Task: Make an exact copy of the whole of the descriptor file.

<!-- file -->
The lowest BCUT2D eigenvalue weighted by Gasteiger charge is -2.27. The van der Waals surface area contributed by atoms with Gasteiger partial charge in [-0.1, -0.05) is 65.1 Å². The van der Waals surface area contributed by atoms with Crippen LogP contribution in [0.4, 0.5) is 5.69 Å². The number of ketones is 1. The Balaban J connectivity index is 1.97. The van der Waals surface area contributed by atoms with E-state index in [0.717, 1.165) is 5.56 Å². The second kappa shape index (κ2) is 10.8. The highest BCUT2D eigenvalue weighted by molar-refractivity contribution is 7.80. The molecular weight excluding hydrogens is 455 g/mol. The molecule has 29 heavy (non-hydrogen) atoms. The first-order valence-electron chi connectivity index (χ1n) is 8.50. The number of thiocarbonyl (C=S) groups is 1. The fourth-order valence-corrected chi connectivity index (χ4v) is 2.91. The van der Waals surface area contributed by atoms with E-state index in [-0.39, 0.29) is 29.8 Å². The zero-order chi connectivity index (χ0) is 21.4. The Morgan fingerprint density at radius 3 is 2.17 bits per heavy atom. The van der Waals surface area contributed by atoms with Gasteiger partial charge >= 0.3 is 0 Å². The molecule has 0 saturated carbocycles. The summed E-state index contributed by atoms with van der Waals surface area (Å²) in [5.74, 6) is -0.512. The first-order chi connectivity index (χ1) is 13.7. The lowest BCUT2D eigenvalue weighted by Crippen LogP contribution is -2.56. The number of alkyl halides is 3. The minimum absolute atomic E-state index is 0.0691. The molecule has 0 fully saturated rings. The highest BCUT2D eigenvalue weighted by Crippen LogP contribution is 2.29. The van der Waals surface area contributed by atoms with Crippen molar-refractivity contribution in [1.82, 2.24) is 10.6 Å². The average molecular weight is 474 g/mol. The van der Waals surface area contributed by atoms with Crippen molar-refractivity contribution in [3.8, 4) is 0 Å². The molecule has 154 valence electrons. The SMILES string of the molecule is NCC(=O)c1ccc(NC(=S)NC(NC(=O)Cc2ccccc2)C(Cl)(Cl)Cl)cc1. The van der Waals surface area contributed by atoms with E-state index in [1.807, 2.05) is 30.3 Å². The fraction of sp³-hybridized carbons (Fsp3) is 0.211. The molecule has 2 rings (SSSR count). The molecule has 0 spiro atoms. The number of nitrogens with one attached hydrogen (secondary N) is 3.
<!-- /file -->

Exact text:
The lowest BCUT2D eigenvalue weighted by Gasteiger charge is -2.27. The van der Waals surface area contributed by atoms with Gasteiger partial charge in [-0.1, -0.05) is 65.1 Å². The van der Waals surface area contributed by atoms with Crippen LogP contribution in [0.4, 0.5) is 5.69 Å². The number of ketones is 1. The Balaban J connectivity index is 1.97. The van der Waals surface area contributed by atoms with E-state index in [0.717, 1.165) is 5.56 Å². The second kappa shape index (κ2) is 10.8. The highest BCUT2D eigenvalue weighted by molar-refractivity contribution is 7.80. The molecular weight excluding hydrogens is 455 g/mol. The molecule has 29 heavy (non-hydrogen) atoms. The first-order valence-electron chi connectivity index (χ1n) is 8.50. The number of thiocarbonyl (C=S) groups is 1. The fourth-order valence-corrected chi connectivity index (χ4v) is 2.91. The van der Waals surface area contributed by atoms with E-state index in [-0.39, 0.29) is 29.8 Å². The zero-order chi connectivity index (χ0) is 21.4. The Morgan fingerprint density at radius 3 is 2.17 bits per heavy atom. The van der Waals surface area contributed by atoms with Gasteiger partial charge >= 0.3 is 0 Å². The molecule has 0 saturated carbocycles. The summed E-state index contributed by atoms with van der Waals surface area (Å²) in [5.74, 6) is -0.512. The first-order chi connectivity index (χ1) is 13.7. The lowest BCUT2D eigenvalue weighted by Crippen LogP contribution is -2.56. The number of alkyl halides is 3. The minimum absolute atomic E-state index is 0.0691. The molecule has 0 fully saturated rings. The highest BCUT2D eigenvalue weighted by Crippen LogP contribution is 2.29. The van der Waals surface area contributed by atoms with Crippen molar-refractivity contribution in [1.82, 2.24) is 10.6 Å². The average molecular weight is 474 g/mol. The van der Waals surface area contributed by atoms with Crippen molar-refractivity contribution in [3.8, 4) is 0 Å². The molecule has 154 valence electrons. The SMILES string of the molecule is NCC(=O)c1ccc(NC(=S)NC(NC(=O)Cc2ccccc2)C(Cl)(Cl)Cl)cc1. The van der Waals surface area contributed by atoms with E-state index in [1.807, 2.05) is 30.3 Å². The fraction of sp³-hybridized carbons (Fsp3) is 0.211. The molecule has 2 rings (SSSR count). The molecule has 0 spiro atoms. The number of nitrogens with one attached hydrogen (secondary N) is 3.